Big Tech Medical Technology

How Much is the iWatch Worth if it Predicts a Heart Attack?

iWatch

I don’t care if the Apple iWatch comes with a $1K price tag if it predicts a heart attack or comes with Dick Tracy.  And I am floored about all the complaints from everyone about the 1K or more price tag IF it does do heart attacks. (Dick Tracy, not so worth 1k.)

To get to the bottom of this I’d have to examine the mentality of people that think out of touch medical care from Obama does anything but raise the cost of health care even more.  Free mammograms? Really? This is a good thing? Ok, let’s not go there – just take your anti-oxidants 60 minutes before they radiate your breasts and break your DNA. Your tax dollars paid for space scientists to prove radiation is carcinogenic and cumulative, but for some reason, this goes in one ear and out the other. See them with their DNA tests that proves the damage: EXOGEN

So, what do we have today that will predict a heart attack?  Nothing. But we could see a window into probability by going through the following steps: pay for insurance, pay for doctor visit, pay for blood tests, go back to doctor, pay for doctor, get on drugs that cause major damage (statins) , go back to doctor, get sent to nutritionist, get more blood tests, blah, blah…BTW, your doctor is paid to tell you to stop smoking. So, the cost of  predicting a heart attack is..well, no one can do it, so the costs are never ending because they keep doing the wrong things expecting a crystal ball answer. But if you have a really educated (not just trained) doctor, you just might get the right blood test.

This is it: (from plactest.com)

Lp-PLA2 Activity is a Unique Marker
The PLAC Test for Lp-PLA2 Activity helps predict risk for atherosclerotic cardiovascular disease through a simple blood test.  It measures the enzyme activity of Lp-PLA2 (lipoprotein-associated phospholipase A2), a vascular-specific inflammatory marker produced by macrophages and implicated in the formation of rupture-prone plaque.  The majority of all heart attacks and strokes are caused by plaque rupture and thrombosis (clots) – not stenosis (narrowing of arteries).

The PLAC Test Helps Identify Hidden Risk
Lp-PLA2 is an independent risk marker to be used in conjunction with clinical evaluation and patient risk assessment as an indicator of atherosclerotic cardiovascular disease. Published data suggests patients with higher values of Lp-PLA2 have an increased risk for CVD. In the Lancet 2010 published meta-analysis, a 10% increase risk for CHD per SD increase of Lp-PLA2 activity was comparable to the risk profile of 2 well established risk markers, non-HDL cholesterol and blood pressure.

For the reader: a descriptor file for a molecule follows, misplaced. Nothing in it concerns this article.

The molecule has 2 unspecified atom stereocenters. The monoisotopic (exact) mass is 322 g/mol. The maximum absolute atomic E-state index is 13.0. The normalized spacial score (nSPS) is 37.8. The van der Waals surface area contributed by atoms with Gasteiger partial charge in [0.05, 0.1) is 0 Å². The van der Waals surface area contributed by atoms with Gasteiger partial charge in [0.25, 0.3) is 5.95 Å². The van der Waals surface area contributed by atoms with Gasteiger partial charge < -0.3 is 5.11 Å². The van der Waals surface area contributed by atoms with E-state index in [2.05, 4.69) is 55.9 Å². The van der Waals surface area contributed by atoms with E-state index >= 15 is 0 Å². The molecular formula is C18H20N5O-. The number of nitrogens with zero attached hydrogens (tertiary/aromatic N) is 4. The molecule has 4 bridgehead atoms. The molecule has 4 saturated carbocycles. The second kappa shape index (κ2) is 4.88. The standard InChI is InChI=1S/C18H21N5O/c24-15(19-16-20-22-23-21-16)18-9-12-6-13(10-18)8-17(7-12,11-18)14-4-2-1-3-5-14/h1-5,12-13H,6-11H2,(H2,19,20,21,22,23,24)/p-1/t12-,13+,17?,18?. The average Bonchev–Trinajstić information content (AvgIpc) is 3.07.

The cost, I don’t know for you.  It is $175.00 at Life Extension or $93 if you are a member.  Your lab and or doctor will  of course have its own price. This price is when you want to order it on your own, go through Life Extension and use Lab Corps for the blood draw.  I checked with Theranos, the discount blood labs, and they don’t even offer it. see our posts on Theranos, The Almost Great Palo Alto Start Up.

If you want you can keep spending health care dollars over and over and over and over – Obamacare, boutique MD’s, private lab tests, more lab tests, and I suspect you’ve spent 1K in a nanosecond.

Or, you could wear your iMED or iCU (my suggested names) aka iWatch and be told when the heart attack is coming.  Am I suggesting this take the place of blood tests? Of course not. Take the place of a doctor? Don’t get me going on that one.

Health care is redundant, expensive, outdated, and often a disaster.  Now that it is in the hands of the government, it is more redundant, expensive, outdated and disastrous.

Personal note to APPLE: my father died at 58 of a heart attack. His brother died on the beach of a heart attack (age unknown).  And my PLAC test numbers aren’t very good – only good news is high HDL but that may be meaningless with my PLAC numbers. So, get that heart attack thing on your iThing and put a 1K price tag on it if that is what it takes and when it saves lives, maybe insurance will pay for it if we can’t get rid of insurance first. (Yes, I am a dreamer – but so is Project X at Google with Calico. I’m ready.)

So, hell, yes, Tim et al,  I want the $1000 thing that tells me if a heart attack is coming.

The rest of you can wear your Timex or Rolex and pay your insurance and co-pays and drug bills and lab tests and doctor visits.

And you have sleep researchers working on this thing? Ok, I need it yesterday.

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